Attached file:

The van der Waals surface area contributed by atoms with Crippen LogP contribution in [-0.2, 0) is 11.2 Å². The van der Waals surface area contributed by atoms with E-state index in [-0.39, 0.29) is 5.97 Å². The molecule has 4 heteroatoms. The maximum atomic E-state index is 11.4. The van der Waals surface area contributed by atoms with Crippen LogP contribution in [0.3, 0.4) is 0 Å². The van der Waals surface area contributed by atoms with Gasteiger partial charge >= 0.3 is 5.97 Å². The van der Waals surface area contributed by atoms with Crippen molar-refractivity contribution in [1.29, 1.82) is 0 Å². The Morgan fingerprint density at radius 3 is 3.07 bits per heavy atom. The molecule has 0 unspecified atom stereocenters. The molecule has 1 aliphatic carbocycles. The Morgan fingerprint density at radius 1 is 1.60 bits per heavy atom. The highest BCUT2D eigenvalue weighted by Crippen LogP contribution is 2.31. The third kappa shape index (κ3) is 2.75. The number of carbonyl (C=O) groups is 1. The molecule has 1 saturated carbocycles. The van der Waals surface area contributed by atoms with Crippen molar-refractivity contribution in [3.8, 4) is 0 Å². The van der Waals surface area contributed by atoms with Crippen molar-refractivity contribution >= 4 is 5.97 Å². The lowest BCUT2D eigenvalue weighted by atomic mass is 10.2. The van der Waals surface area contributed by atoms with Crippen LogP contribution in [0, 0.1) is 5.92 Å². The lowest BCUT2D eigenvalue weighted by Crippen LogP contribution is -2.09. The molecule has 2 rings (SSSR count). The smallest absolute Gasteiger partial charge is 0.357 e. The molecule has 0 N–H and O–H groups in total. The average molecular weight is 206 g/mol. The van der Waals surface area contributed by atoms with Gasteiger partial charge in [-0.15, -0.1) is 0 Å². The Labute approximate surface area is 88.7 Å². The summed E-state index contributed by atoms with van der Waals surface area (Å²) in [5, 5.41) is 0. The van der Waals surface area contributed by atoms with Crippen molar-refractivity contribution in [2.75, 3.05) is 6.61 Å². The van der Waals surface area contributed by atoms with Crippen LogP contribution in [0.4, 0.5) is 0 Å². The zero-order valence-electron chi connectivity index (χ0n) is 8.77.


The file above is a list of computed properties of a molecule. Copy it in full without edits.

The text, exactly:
The van der Waals surface area contributed by atoms with Crippen LogP contribution in [-0.2, 0) is 11.2 Å². The van der Waals surface area contributed by atoms with E-state index in [-0.39, 0.29) is 5.97 Å². The molecule has 4 heteroatoms. The maximum atomic E-state index is 11.4. The van der Waals surface area contributed by atoms with Crippen LogP contribution in [0.3, 0.4) is 0 Å². The van der Waals surface area contributed by atoms with Gasteiger partial charge >= 0.3 is 5.97 Å². The van der Waals surface area contributed by atoms with Crippen molar-refractivity contribution in [1.29, 1.82) is 0 Å². The Morgan fingerprint density at radius 3 is 3.07 bits per heavy atom. The molecule has 0 unspecified atom stereocenters. The molecule has 1 aliphatic carbocycles. The Morgan fingerprint density at radius 1 is 1.60 bits per heavy atom. The highest BCUT2D eigenvalue weighted by Crippen LogP contribution is 2.31. The third kappa shape index (κ3) is 2.75. The number of carbonyl (C=O) groups is 1. The molecule has 1 saturated carbocycles. The van der Waals surface area contributed by atoms with Crippen molar-refractivity contribution in [3.8, 4) is 0 Å². The van der Waals surface area contributed by atoms with Crippen molar-refractivity contribution >= 4 is 5.97 Å². The lowest BCUT2D eigenvalue weighted by atomic mass is 10.2. The van der Waals surface area contributed by atoms with Crippen LogP contribution in [0, 0.1) is 5.92 Å². The lowest BCUT2D eigenvalue weighted by Crippen LogP contribution is -2.09. The molecule has 2 rings (SSSR count). The smallest absolute Gasteiger partial charge is 0.357 e. The molecule has 0 N–H and O–H groups in total. The average molecular weight is 206 g/mol. The van der Waals surface area contributed by atoms with Gasteiger partial charge in [-0.15, -0.1) is 0 Å². The Labute approximate surface area is 88.7 Å². The summed E-state index contributed by atoms with van der Waals surface area (Å²) in [5, 5.41) is 0. The van der Waals surface area contributed by atoms with Crippen molar-refractivity contribution in [2.75, 3.05) is 6.61 Å². The van der Waals surface area contributed by atoms with Crippen LogP contribution in [0.4, 0.5) is 0 Å². The zero-order valence-electron chi connectivity index (χ0n) is 8.77.